26 The Structure of Water (cont.)

27 Properties of Water Water is a solvent that can dissolve many substances. Molecules that attract water are hydrophilic. Molecules that cannot attract water are hydrophobic. Water dissolves polar nonionic substances, ions, and some nonpolar gases.

28 Properties of Water (cont.)
Water shows cohesion and adhesion. When water molecules cling together with hydrogen bonds it is called cohesion. When water molecules adhere to polar surfaces it is called adhesion.

29 Properties of Water (cont.)

30 Properties of Water (cont.)
Water also has a high surface tension. The stronger the force between molecules in a liquid, the stronger the surface tension.

31 Properties of Water (cont.)

32 Properties of Water (cont.)
Water has a high heat capacity, protecting organisms from temperature changes. Water has a high heat of vaporization. These properties of water keep temperatures compatible with those of living organisms.

33 Properties of Water (cont.)
Frozen water (ice) is less dense than liquid water, so ice floats. Unlike other substances, water expands as it freezes.

34 Properties of Water (cont.)

35 Acids and Bases When water dissociates, it releases an equal number of ions. Hydrogen ions (H+) Hydroxide ions (OH-) H – O – H H+ + OH-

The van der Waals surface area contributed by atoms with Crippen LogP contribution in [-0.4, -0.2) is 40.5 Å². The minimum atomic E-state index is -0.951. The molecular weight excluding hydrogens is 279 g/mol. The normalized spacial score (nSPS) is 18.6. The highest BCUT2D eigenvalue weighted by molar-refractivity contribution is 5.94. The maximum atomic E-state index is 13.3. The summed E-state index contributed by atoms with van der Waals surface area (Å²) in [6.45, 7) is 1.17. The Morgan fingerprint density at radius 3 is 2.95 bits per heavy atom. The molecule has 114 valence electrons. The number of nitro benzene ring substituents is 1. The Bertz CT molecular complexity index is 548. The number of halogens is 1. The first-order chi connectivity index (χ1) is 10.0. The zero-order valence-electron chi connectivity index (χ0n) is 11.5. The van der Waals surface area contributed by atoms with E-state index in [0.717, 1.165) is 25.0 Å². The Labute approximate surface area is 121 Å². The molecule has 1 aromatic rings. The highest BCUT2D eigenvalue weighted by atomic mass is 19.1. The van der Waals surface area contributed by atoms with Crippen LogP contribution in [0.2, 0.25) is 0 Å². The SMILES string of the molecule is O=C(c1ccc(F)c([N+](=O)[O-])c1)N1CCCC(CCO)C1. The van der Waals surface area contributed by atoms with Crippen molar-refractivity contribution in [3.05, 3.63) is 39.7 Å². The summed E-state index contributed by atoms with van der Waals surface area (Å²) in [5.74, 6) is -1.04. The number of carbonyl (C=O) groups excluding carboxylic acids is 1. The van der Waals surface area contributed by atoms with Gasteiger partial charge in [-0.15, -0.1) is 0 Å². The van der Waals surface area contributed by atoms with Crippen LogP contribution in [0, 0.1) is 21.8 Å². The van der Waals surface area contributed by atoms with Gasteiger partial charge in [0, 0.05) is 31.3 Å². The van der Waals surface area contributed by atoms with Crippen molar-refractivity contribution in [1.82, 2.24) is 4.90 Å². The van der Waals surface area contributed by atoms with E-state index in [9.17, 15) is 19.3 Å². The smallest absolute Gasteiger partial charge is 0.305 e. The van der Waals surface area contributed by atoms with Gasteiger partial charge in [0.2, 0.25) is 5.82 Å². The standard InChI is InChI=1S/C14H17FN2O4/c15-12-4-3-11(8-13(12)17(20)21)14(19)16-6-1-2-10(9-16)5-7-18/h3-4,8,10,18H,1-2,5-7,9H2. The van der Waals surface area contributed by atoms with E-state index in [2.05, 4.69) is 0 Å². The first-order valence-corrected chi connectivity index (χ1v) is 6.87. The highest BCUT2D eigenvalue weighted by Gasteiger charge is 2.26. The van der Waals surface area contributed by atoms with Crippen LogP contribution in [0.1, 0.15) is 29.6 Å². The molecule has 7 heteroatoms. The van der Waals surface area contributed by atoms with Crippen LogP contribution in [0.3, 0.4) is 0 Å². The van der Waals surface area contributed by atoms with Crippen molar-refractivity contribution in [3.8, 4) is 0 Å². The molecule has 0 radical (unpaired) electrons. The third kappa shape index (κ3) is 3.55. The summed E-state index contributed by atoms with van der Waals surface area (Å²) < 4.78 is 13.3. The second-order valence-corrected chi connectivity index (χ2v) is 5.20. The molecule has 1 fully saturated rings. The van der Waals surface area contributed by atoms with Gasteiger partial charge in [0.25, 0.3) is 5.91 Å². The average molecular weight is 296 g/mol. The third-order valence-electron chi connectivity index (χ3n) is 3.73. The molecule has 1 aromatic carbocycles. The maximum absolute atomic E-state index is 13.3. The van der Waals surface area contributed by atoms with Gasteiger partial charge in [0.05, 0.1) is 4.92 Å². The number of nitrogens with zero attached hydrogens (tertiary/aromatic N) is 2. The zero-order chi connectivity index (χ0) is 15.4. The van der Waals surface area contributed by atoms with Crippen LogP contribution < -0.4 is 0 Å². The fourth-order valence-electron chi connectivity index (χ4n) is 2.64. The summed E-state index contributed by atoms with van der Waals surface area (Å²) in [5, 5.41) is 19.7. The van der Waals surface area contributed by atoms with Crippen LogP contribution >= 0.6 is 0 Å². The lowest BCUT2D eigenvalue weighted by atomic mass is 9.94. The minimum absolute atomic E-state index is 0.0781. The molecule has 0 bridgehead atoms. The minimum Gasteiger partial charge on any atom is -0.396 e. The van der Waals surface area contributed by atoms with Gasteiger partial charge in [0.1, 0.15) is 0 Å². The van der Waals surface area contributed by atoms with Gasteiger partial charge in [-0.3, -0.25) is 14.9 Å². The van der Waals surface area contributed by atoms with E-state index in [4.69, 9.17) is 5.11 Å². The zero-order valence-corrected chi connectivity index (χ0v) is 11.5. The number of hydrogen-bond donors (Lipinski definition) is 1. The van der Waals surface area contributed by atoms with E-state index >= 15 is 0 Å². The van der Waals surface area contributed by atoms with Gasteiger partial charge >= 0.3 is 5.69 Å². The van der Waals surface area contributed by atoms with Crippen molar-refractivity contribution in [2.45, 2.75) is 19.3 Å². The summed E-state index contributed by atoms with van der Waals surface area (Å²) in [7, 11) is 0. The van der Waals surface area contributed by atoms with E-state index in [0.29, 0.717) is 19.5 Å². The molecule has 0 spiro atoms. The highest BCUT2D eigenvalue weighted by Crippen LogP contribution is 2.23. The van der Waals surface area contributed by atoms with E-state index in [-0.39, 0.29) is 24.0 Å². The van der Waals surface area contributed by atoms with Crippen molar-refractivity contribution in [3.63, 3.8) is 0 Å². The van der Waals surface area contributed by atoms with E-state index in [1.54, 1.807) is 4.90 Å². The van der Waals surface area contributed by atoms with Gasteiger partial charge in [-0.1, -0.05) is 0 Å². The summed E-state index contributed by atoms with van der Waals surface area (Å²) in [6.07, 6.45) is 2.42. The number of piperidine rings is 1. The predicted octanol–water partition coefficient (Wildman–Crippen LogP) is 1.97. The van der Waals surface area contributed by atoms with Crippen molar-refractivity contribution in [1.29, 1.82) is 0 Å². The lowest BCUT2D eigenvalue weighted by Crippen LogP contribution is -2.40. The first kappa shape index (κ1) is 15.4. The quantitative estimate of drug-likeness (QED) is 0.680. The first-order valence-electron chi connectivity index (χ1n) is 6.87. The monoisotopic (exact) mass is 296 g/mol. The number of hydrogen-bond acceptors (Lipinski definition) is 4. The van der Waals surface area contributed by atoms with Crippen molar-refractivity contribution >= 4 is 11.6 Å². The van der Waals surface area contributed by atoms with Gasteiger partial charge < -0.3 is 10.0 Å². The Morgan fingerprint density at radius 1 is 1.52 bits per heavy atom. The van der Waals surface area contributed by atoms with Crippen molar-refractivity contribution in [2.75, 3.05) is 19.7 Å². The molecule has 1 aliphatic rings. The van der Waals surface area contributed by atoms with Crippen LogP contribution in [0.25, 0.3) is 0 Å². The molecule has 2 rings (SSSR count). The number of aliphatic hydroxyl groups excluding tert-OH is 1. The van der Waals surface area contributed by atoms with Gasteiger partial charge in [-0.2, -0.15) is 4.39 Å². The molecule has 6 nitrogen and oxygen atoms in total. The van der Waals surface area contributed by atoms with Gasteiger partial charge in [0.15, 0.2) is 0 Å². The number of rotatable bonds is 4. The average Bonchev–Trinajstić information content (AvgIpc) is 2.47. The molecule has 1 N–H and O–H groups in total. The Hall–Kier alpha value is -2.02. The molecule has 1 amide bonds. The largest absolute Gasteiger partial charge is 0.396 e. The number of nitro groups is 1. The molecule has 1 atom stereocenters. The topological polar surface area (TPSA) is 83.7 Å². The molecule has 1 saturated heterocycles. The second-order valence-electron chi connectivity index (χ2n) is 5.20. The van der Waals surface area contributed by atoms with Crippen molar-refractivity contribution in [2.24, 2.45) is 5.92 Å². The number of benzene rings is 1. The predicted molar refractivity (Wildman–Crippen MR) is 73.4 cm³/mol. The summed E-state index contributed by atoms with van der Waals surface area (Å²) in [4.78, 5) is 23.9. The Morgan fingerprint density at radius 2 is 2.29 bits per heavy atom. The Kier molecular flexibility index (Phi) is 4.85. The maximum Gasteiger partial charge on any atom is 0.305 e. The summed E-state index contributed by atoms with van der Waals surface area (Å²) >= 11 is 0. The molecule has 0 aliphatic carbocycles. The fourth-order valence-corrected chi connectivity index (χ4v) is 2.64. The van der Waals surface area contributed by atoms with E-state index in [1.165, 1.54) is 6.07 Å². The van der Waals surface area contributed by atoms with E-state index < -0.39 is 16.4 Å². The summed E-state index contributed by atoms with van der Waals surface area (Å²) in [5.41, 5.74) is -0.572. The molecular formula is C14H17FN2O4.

36 Acids and Bases (cont.) • Acidic solutions have a high H+ concentration. An acid is a substance that releases H+ when dissolved in water. HCl H+ + Cl- Hydrochloric acid

37 Acids and Bases (cont.)

38 Acids and Bases (cont.) • Basic solutions have a low H+ concentration.
A base is a substance that releases OH- when dissolved in water. NaOH Na+ + OH- Sodium hydroxide

39 Acids and Bases (cont.)

40 pH and the pH scale The pH is a mathematical way of indicating the number of H+ ions in a solution. The pH scale is used to express acidity or basicity (alkalinity).

41 Buffers and pH Within the body, the pH is kept in a narrow range to maintain health. A buffer is a chemical or combination of chemicals that keeps a pH within a given range. Buffers resist changes in pH by taking up extra H+ or OH- from solution.

42 Buffers and pH (cont.)